After four years of photographing weddings almost exclusively, and with 44 reviews on The Knot which were all 5 out of 5 stars, I was unpleasantly surprised (understatement) to see a new review that was not only 1 star, but that contained scathing words about my professionalism and how I dealt with the client. I have won Best of Weddings the last two years, all because customer service is a top priority for me. I was shocked at the review and even thought briefly that someone was trying to put up a fake review to sabotage my efforts. Alas, it was a real review. The review is so abusive that I contacted The Knot about removing it on the basis of it violating the Terms of Use with respect to libel and defamatory language. Libel is defined as not necessarily untrue, but to an unfair representation of facts. That definitely applied here.

My gut instincts were to jump to my defense, not in any unprofessional way, just to provide explanation of how I dealt with the couple’s problems. It only added fuel to the fire. He blamed me for not requesting the getting ready space be cleaned. He blamed me for his wife’s eyes being crooked in one photograph. I posted his photos online in August 2011, he didn’t respond until December 21st to say he had an issue with some of the photos. When asked for specifics so that I could fix them, he sent me 7. That’s 7 out of 572 photos. I fixed the issues outright in 5 of them, at least improved one more, and the crooked eyes one I told him I couldn’t fix satisfactorily and make it look like it wasn’t Photoshopped. That was January 2nd. I never heard from him again and assumed all was well.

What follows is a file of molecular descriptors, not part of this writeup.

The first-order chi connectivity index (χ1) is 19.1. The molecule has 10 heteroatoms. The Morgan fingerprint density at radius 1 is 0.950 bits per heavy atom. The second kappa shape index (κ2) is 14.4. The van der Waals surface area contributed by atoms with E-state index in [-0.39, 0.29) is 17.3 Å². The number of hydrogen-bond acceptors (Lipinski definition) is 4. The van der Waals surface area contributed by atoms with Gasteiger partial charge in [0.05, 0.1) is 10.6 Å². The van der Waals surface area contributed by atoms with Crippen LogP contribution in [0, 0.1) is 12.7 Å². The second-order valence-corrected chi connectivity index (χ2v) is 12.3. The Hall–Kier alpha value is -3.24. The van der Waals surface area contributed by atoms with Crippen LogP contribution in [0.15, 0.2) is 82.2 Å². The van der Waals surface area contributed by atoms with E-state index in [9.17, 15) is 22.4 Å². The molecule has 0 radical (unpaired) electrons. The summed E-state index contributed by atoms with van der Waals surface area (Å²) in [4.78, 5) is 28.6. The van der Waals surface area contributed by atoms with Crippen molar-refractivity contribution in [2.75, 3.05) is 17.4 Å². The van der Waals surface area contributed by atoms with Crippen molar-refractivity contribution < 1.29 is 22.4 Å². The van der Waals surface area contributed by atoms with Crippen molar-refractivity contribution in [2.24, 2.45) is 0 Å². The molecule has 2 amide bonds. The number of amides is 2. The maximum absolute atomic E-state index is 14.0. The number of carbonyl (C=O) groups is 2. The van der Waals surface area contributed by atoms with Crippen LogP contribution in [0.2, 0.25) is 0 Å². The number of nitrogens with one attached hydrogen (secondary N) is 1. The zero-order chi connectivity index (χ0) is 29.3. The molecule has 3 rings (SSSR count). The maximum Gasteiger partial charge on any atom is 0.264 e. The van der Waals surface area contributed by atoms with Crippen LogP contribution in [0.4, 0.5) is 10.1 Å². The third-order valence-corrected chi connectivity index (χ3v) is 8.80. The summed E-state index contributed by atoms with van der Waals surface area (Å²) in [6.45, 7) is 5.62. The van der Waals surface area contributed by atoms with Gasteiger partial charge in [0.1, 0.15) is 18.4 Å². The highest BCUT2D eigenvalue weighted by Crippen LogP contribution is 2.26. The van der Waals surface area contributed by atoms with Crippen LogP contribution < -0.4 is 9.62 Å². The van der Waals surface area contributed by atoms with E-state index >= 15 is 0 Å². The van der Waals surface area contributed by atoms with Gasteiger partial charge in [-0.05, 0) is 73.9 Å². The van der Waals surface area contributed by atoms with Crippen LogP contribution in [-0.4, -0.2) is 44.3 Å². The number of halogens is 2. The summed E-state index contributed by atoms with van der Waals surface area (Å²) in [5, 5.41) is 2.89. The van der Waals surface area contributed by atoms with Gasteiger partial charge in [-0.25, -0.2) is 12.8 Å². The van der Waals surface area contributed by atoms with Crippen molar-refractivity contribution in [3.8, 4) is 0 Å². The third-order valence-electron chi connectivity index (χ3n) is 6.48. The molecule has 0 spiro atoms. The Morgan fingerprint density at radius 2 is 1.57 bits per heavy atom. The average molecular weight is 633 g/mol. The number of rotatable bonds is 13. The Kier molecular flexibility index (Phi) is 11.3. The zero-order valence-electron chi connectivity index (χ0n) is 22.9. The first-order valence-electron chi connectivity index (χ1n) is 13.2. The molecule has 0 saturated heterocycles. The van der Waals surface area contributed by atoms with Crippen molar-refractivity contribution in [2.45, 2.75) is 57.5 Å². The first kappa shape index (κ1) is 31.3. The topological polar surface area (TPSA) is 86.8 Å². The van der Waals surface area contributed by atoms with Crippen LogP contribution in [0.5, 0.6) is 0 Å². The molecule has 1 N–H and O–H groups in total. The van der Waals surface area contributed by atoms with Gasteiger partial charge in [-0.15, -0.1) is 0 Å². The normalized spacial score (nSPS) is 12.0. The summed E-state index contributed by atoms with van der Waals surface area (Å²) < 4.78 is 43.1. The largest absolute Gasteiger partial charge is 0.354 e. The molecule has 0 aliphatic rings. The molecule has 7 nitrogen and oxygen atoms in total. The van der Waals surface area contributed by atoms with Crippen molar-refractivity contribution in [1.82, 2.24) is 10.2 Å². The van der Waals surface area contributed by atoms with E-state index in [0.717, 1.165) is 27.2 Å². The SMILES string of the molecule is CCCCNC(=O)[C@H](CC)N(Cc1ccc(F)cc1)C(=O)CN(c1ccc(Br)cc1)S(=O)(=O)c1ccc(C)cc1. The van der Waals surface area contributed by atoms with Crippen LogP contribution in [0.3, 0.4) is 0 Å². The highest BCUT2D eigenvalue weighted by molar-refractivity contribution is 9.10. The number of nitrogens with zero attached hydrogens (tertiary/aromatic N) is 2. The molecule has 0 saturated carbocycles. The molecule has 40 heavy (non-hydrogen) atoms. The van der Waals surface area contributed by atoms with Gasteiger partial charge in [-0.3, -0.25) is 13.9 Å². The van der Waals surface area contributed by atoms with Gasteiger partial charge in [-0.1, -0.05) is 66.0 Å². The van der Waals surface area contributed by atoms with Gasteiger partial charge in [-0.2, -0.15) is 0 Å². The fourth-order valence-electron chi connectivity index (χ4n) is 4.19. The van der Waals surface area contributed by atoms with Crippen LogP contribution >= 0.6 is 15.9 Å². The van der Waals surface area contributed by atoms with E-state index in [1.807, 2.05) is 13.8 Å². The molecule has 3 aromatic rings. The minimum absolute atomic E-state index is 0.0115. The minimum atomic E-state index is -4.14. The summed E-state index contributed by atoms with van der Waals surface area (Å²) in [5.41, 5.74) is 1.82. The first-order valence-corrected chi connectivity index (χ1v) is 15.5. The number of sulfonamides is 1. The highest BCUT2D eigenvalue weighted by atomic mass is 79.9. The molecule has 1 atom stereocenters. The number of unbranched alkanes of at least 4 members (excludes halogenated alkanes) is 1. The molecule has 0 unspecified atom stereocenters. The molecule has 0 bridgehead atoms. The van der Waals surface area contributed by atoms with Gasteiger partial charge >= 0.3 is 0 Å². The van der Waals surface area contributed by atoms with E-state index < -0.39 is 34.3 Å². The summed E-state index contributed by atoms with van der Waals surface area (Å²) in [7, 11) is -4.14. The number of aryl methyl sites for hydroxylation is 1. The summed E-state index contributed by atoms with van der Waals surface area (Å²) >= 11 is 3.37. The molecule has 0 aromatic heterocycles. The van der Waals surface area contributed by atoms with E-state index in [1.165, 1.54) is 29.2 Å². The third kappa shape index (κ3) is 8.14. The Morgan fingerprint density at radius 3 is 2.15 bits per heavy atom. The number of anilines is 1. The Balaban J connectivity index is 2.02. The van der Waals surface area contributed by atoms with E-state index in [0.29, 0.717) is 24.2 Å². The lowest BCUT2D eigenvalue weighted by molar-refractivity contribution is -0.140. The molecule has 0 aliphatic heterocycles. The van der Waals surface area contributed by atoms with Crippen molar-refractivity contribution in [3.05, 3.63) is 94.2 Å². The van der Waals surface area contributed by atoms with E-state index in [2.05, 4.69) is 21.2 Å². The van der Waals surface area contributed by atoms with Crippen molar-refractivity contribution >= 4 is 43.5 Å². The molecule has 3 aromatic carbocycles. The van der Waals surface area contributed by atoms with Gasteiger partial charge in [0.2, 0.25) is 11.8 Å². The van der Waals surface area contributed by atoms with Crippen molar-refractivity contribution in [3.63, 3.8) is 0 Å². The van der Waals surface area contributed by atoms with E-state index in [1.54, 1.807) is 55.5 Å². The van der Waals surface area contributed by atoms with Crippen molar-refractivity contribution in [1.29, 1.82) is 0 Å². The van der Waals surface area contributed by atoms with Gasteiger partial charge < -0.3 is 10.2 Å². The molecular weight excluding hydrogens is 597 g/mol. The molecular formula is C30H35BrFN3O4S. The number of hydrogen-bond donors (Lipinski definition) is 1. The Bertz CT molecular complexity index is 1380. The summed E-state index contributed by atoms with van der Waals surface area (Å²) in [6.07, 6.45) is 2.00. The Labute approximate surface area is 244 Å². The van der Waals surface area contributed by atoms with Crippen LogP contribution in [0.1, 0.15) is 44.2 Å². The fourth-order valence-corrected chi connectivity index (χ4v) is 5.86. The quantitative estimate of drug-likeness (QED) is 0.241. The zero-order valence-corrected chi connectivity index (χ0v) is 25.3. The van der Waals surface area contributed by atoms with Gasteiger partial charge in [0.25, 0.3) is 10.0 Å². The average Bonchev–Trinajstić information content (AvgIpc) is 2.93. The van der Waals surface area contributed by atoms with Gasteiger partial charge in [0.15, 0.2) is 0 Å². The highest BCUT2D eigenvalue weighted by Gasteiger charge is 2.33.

It was SO hard not to trumpet my defense all across the internet, and after responding to his initial rant (which sounds crazy and is full of all caps screaming) I only made him more angry and was told I was making excuses. So, I have reduced my response to what I feel after reading this very helpful post, will keep it professional. I listed the number and dates of the emails about his problem. I said I have done everything possible to make them happy and that I hope for an amicable resolution to their concerns. I then asked the reader to please judge for themselves, not only from all of my other reviews, but from that couple’s photos as well, then posted a link to the gallery.

I always thought I would be immune to this sort of lunacy, because I have almost never had a difficulty with making people happy. But NO ONE is immune! If you are reading this and haven’t run into this situation yet, I congratulate you. I also urge you to take this post to heart and make sure you keep it professional if (when) it happens to you!